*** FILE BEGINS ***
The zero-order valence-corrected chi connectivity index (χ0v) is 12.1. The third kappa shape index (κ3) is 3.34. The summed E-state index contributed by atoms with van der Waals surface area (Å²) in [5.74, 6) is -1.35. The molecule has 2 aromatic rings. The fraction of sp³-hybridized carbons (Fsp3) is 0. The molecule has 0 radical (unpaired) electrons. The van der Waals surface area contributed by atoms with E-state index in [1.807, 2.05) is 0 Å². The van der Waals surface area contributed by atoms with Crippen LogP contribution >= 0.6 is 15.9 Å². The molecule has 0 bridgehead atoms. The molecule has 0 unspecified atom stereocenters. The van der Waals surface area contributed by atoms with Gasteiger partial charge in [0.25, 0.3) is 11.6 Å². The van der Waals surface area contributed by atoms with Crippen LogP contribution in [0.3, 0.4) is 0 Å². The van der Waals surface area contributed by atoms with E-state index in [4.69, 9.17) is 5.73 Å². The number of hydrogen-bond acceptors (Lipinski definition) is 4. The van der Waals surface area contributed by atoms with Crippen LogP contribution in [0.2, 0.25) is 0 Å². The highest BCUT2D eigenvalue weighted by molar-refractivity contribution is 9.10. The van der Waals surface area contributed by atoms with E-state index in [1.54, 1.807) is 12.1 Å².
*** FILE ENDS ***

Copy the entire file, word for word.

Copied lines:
The zero-order valence-corrected chi connectivity index (χ0v) is 12.1. The third kappa shape index (κ3) is 3.34. The summed E-state index contributed by atoms with van der Waals surface area (Å²) in [5.74, 6) is -1.35. The molecule has 2 aromatic rings. The fraction of sp³-hybridized carbons (Fsp3) is 0. The molecule has 0 radical (unpaired) electrons. The van der Waals surface area contributed by atoms with E-state index in [1.807, 2.05) is 0 Å². The van der Waals surface area contributed by atoms with Crippen LogP contribution >= 0.6 is 15.9 Å². The molecule has 0 bridgehead atoms. The molecule has 0 unspecified atom stereocenters. The van der Waals surface area contributed by atoms with Gasteiger partial charge in [0.25, 0.3) is 11.6 Å². The van der Waals surface area contributed by atoms with Crippen LogP contribution in [0.3, 0.4) is 0 Å². The van der Waals surface area contributed by atoms with E-state index in [4.69, 9.17) is 5.73 Å². The number of hydrogen-bond acceptors (Lipinski definition) is 4. The van der Waals surface area contributed by atoms with Crippen LogP contribution in [0.2, 0.25) is 0 Å². The highest BCUT2D eigenvalue weighted by molar-refractivity contribution is 9.10. The van der Waals surface area contributed by atoms with E-state index in [1.54, 1.807) is 12.1 Å².